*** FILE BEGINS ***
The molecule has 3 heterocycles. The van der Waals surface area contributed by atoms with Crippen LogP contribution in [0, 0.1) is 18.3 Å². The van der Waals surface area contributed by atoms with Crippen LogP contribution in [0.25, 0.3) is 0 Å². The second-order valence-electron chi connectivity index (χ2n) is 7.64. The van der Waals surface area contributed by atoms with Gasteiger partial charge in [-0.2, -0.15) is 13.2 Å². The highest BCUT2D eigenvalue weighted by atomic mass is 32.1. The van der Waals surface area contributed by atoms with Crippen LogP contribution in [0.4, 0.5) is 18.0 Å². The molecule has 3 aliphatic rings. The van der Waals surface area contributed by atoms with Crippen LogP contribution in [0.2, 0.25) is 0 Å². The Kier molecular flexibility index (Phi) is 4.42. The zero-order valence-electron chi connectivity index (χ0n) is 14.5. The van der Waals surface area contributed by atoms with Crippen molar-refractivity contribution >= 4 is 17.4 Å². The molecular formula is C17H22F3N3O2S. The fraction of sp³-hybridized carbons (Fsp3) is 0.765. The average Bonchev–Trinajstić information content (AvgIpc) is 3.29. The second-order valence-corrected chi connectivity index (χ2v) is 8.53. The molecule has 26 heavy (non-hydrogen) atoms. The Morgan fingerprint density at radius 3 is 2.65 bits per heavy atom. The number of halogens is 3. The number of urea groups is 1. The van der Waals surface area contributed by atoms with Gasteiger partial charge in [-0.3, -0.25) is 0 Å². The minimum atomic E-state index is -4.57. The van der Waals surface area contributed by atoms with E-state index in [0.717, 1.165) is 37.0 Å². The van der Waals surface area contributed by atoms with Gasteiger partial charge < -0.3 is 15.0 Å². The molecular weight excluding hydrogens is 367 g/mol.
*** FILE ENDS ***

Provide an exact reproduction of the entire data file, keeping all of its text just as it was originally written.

The molecule has 3 heterocycles. The van der Waals surface area contributed by atoms with Crippen LogP contribution in [0, 0.1) is 18.3 Å². The van der Waals surface area contributed by atoms with Crippen LogP contribution in [0.25, 0.3) is 0 Å². The second-order valence-electron chi connectivity index (χ2n) is 7.64. The van der Waals surface area contributed by atoms with Gasteiger partial charge in [-0.2, -0.15) is 13.2 Å². The highest BCUT2D eigenvalue weighted by atomic mass is 32.1. The van der Waals surface area contributed by atoms with Crippen LogP contribution in [0.4, 0.5) is 18.0 Å². The molecule has 3 aliphatic rings. The van der Waals surface area contributed by atoms with Crippen LogP contribution in [0.2, 0.25) is 0 Å². The Kier molecular flexibility index (Phi) is 4.42. The zero-order valence-electron chi connectivity index (χ0n) is 14.5. The van der Waals surface area contributed by atoms with Crippen molar-refractivity contribution >= 4 is 17.4 Å². The molecular formula is C17H22F3N3O2S. The fraction of sp³-hybridized carbons (Fsp3) is 0.765. The average Bonchev–Trinajstić information content (AvgIpc) is 3.29. The second-order valence-corrected chi connectivity index (χ2v) is 8.53. The molecule has 26 heavy (non-hydrogen) atoms. The Morgan fingerprint density at radius 3 is 2.65 bits per heavy atom. The number of halogens is 3. The number of urea groups is 1. The van der Waals surface area contributed by atoms with Gasteiger partial charge in [-0.3, -0.25) is 0 Å². The minimum atomic E-state index is -4.57. The van der Waals surface area contributed by atoms with E-state index in [0.717, 1.165) is 37.0 Å². The van der Waals surface area contributed by atoms with Gasteiger partial charge < -0.3 is 15.0 Å². The molecular weight excluding hydrogens is 367 g/mol.